Dismissal of an employee who harassed a colleague outside the workplace upheld

Published 19 October 2016

The Fair Work Commission found the conduct of an employee constituted bullying and was a valid reason for dismissal despite occurring outside the workplace, as there was ‘a relevant connection to the employment relationship’.

X was an employee of Mount Thorley Operations who had been repeatedly bullied by two other employees, Mr Neuss and Mr Fay over a period of time. Mr Kedwell did not engage in these incidents, however joked about the mistreatment and was a friend of both Mr Neuss and Mr Fay.

On 11 February 2016, X alleged that Mr Neuss, Mr Fay and Mr Kedwell engaged in bullying by preventing him from changing lanes and taking the right hand turnoff while driving home after work. He claimed they knew he had to turn right, and drove behind one another in the right hand lane, speeding up or slowing down to prevent him from merging.

X claimed that prior to this, he had seen Mr Neuss, Mr Fay and Mr Kedwell speaking outside the bathhouse, but they stopped talking when they saw X leave. X submitted he got into his car, and the three other employees similarly got into their cars.

Mount Thorley conducted an investigation into X’s claims. It interviewed a number of witnesses, where it was found:

  1. One witness, the former Maintenance Electrician at Mount Thorley submitted evidence that the traffic slowed from 100km/hr to around 20km/hr, and he noticed Mr Neuss and Mr Fay’s cars following each other in the right hand lane. He submitted that when he asked Mr Neuss about the incident, Mr Neuss replied that ‘we were just playing with … [X] to stop him from turning right.’
  2. The Regional Asset Manager said he reduced his speed from 100km/hr to around 30 to 40km/hr and noticed a bunching of three cars in the right hand lane travelling at slow speeds.
  3. The Field Crew Dayshift Manager submitted he saw a line of traffic with Mr Neuss’s car at the front. When he asked Mr Neuss what had happened, Mr Neuss replied, ‘I missed a gear so I just chugged up the hill.’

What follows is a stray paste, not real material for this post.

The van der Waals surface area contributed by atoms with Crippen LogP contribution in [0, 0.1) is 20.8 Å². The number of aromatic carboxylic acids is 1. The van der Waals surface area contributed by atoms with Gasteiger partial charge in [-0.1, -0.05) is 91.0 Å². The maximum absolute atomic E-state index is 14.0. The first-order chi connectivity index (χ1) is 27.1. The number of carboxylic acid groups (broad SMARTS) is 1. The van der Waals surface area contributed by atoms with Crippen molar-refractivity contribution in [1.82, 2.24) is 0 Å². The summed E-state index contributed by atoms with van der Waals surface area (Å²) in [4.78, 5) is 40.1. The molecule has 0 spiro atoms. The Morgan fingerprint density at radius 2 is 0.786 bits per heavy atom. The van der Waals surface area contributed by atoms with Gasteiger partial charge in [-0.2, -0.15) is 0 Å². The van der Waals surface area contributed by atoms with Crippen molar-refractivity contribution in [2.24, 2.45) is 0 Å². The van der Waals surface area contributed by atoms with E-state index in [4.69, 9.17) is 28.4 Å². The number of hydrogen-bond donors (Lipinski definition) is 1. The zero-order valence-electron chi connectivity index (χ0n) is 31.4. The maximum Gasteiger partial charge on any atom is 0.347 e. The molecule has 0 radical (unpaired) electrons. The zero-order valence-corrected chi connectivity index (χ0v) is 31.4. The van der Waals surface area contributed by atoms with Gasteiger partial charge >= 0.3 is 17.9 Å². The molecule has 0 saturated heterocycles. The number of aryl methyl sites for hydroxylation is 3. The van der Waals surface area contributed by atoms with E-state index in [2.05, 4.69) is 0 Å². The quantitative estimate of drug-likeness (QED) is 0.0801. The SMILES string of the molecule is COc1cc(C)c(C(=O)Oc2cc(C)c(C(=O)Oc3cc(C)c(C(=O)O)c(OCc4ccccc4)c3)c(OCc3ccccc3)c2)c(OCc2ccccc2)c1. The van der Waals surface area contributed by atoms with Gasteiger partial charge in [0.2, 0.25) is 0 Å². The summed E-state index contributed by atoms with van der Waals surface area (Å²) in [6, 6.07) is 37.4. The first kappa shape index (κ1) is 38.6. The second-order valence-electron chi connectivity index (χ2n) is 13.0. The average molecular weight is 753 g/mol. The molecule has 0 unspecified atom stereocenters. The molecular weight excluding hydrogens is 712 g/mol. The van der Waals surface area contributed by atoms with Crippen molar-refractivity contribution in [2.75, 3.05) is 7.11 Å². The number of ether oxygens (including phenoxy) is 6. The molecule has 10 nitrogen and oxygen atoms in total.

Mr Kedwell conversely claimed he travelled at around 80km/hr.

Due to the incident, Mr Kedwell was told he was being stood down on full pay pending an investigation and was told not to discuss the incident or his being stood down. Despite this direction, the Commission found he discussed these details with Mr Fay and Mr Neuss.

The investigation led to Mr Kedwell’s dismissal as he allegedly breached his obligations under the Rio Tinto Anti-Discrimination, Sexual Harassment and Bullying Policy (Bullying Policy) and the Rio Tinto Code of Conduct.

In the past, Mr Kedwell had been issued a final warning in relation to an isolated incident in 2010 and was issued a final warning regarding unsafe behaviour and bullying in 2014.

Mr Kedwell denied the allegation of bullying and sought relief from unfair dismissal.


The Commission found Mr Kedwell had engaged in bullying. Although he had not engaged in any prior bullying of X, the evidence presented by Mr Kedwell often conflicted with the account of others and he changed his position, making him an unreliable witness. This led the Commission to favour the evidence of other witnesses.

The incident itself was not covered by the Bullying Policy because it did not occur in the workplace. However, the Commission found the plan was created outside the bathhouse, which was in the workplace and thus covered by the Bullying Policy.

Further, an employee may extend supervision to the private activities of employees where the out of hours conduct has a ‘relevant connection to the employment relationship’. The Commission found the incident had a ‘relevant connection’ because it was planned at work, it was a continuation of the harassment that occurred at work, the harassment took place on the way home from work, the harassment affected relationships between employees and there was a real risk that people could have been seriously injured by the conduct, potentially adversely affecting Mount Thorley’s reputation. Therefore, the incident could be used as a valid reason for dismissal.

In addition, the fact that Mr Kedwell had been issued a final warning for bullying in the past was ‘highly material’.

Although Mr Kedwell had a wife and child who were financially dependent on him and he had been unable to find work that would cover his mortgage and living expenses, his conduct was ‘unreasonable, without justification or provocation, and serious’. As a result, the termination was not disproportionate.

Read the full decision here

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